November 21, 2017

Global service is a virtue that runs in Matthew Asher’s (Alpha Mu Chapter ‘15) family. When he was a sophomore in high school, his parents moved to Sierra Leone, a small country in Africa, to run a small rural hospital. Those two years that Asher lived there had a large impact on him. “When I saw some of the inverter infrastructural needs of Sierra Leone, I knew I had to pursue a degree in engineering,” he explains. When he returned to the states, he attended West Virginia University to study engineering, but he knew he needed to go back. “Sierra Leone made a big impact on my high school years and I was finally presented with an opportunity to give back to a country that sculpted me into the man I am today."

Today, Asher resides in Mattru Jong, Sierra Leone where he’s in charge of building and installing a solar mini-grid for a hospital. “The solar mini-grid is a means of providing sustainable free electricity to the hospital and a small stream of income to help the hospital provide medication to those in the community,” he explains. Any excess solar that the hospital does not consume can be sold to the community. Asher goes on to say that “with an increased level of healthcare and access to electrification, we are expecting the solar to benefit over 10,000 people.” Asher is also overseeing a water purification and packaging center, which will not only reduce the number of people with Typhoid but will also benefit the hospital as all profits of water sales will go to buying medications and paying qualified employees.

Matthew Asher
Matthew Asher (Right) in front of The Water Packaging Center

Asher’s day-to-day on the job changes with the different phases of his projects. “When I first arrived I focused solely on the design of the water packaging center and hospital electrification system. Then after that, I changed my focus to overseeing the building of the water purification and packaging center, terracing the solar array field, building the solar mounting structure, and rewiring of the hospital compound. Now that the solar equipment has arrived in the country and the water purification and packaging center has been built, I focus on installing the solar equipment and monitor the production of the water,” Asher explains. Once the solar is functional, he will focus on distributing the electricity to the community. He also assists with maintenance at the hospital and is developing renovation estimates for the dilapidated buildings. “It is exciting to work in a constantly dynamic work environment because it makes you well rounded and always busy.”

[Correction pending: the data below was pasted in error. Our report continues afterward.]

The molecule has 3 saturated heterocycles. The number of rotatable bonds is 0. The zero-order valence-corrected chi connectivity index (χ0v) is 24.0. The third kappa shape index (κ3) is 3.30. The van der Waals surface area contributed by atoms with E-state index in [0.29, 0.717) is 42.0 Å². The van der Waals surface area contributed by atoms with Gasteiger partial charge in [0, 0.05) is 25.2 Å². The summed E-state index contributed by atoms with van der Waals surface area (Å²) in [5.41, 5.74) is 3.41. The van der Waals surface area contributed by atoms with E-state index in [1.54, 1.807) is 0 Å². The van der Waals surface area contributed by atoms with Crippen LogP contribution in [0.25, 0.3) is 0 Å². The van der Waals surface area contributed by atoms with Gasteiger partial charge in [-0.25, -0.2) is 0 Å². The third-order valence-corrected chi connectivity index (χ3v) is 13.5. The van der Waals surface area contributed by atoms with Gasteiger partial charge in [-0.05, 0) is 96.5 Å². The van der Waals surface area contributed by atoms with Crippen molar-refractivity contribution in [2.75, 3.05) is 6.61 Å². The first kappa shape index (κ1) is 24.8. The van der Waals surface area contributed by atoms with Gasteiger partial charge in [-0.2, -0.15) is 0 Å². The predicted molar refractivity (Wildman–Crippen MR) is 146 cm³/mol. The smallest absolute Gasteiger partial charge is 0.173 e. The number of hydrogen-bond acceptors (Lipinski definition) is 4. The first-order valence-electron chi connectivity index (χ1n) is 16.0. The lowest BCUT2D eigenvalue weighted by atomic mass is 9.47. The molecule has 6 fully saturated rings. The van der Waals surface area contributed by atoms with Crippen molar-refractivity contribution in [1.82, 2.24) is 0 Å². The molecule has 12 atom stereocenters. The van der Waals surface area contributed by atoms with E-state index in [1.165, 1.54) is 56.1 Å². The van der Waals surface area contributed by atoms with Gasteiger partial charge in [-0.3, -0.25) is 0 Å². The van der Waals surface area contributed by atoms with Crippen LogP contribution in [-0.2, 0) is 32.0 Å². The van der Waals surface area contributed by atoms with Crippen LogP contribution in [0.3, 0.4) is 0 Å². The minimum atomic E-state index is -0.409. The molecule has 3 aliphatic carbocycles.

Matthew Asher
Matthew Asher with the Construction Team.

The work that Asher is doing in Sierra Leone is vital for that community and the country as a whole. “No one in the 21st century should not have access to clean water, electricity or quality healthcare,” he exclaims. “As a humanitarian and educated person, I feel I should use my unique skill set to make a positive impact on the world.” Asher’s leadership in Sierra Leone will come to a close next year as his current contract ends in March 2018. At that point, he will hand the solar and water projects over to a local business manager. What’s next for Asher? He’s debating returning to the U.S. to seek work at a solar company, however, he doesn’t know if he can calm his spirit for travel quite yet. “I do have an extreme heart for adventure and the developing world and will continue to keep a lookout for other projects like this in the future.”

Matthew Asher
Matthew Asher’s time in Sierra Leone has led to many adventures. Here, Asher took a trip to Bunce Island in Freetown, Sierra Leone to see a historic slave trade fortress.

Asher recognizes the Brothers of the Alpha Mu Chapter for constantly encouraging him to follow his dreams and pursue passions and careers that make a positive impact on the world. “Once a week at least, one of my Brothers texts me or calls me just to follow up with the progress of the project and encourage me. Phi Sigma Pi not only introduced me to an amazing network of intelligent and successful individuals but extremely loving and caring ones as well.” His final piece of advice is an important one: “Don’t ever be afraid to go out and make a positive impact in the developing world. It may seem a bit scary because those communities don’t have the same amenities that we are used to in the U.S. But instead, I challenge you to go and help with an open mindset. Even if it is only for a week. The experience will make you an extremely well-rounded individual, and the people in those developing countries may actually teach you more than you are actually able to teach them.”

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